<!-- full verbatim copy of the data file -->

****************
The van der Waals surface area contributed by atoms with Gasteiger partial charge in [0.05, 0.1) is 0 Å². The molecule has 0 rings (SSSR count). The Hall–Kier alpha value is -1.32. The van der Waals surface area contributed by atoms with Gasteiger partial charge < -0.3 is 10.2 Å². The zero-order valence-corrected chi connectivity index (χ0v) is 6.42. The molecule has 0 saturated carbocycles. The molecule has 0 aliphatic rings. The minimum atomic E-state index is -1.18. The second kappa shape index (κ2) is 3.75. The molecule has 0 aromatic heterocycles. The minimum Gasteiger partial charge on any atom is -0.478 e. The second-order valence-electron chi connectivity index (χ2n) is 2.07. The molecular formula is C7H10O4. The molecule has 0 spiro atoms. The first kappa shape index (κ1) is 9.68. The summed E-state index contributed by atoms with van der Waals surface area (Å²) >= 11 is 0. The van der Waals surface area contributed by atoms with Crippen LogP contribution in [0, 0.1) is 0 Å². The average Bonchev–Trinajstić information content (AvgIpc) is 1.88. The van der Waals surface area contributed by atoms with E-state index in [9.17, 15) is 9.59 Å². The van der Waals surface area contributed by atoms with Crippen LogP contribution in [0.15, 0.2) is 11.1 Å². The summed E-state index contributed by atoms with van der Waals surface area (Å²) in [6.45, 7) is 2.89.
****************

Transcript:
The van der Waals surface area contributed by atoms with Gasteiger partial charge in [0.05, 0.1) is 0 Å². The molecule has 0 rings (SSSR count). The Hall–Kier alpha value is -1.32. The van der Waals surface area contributed by atoms with Gasteiger partial charge < -0.3 is 10.2 Å². The zero-order valence-corrected chi connectivity index (χ0v) is 6.42. The molecule has 0 saturated carbocycles. The molecule has 0 aliphatic rings. The minimum atomic E-state index is -1.18. The second kappa shape index (κ2) is 3.75. The molecule has 0 aromatic heterocycles. The minimum Gasteiger partial charge on any atom is -0.478 e. The second-order valence-electron chi connectivity index (χ2n) is 2.07. The molecular formula is C7H10O4. The molecule has 0 spiro atoms. The first kappa shape index (κ1) is 9.68. The summed E-state index contributed by atoms with van der Waals surface area (Å²) >= 11 is 0. The van der Waals surface area contributed by atoms with Crippen LogP contribution in [0, 0.1) is 0 Å². The average Bonchev–Trinajstić information content (AvgIpc) is 1.88. The van der Waals surface area contributed by atoms with E-state index in [9.17, 15) is 9.59 Å². The van der Waals surface area contributed by atoms with Crippen LogP contribution in [0.15, 0.2) is 11.1 Å². The summed E-state index contributed by atoms with van der Waals surface area (Å²) in [6.45, 7) is 2.89.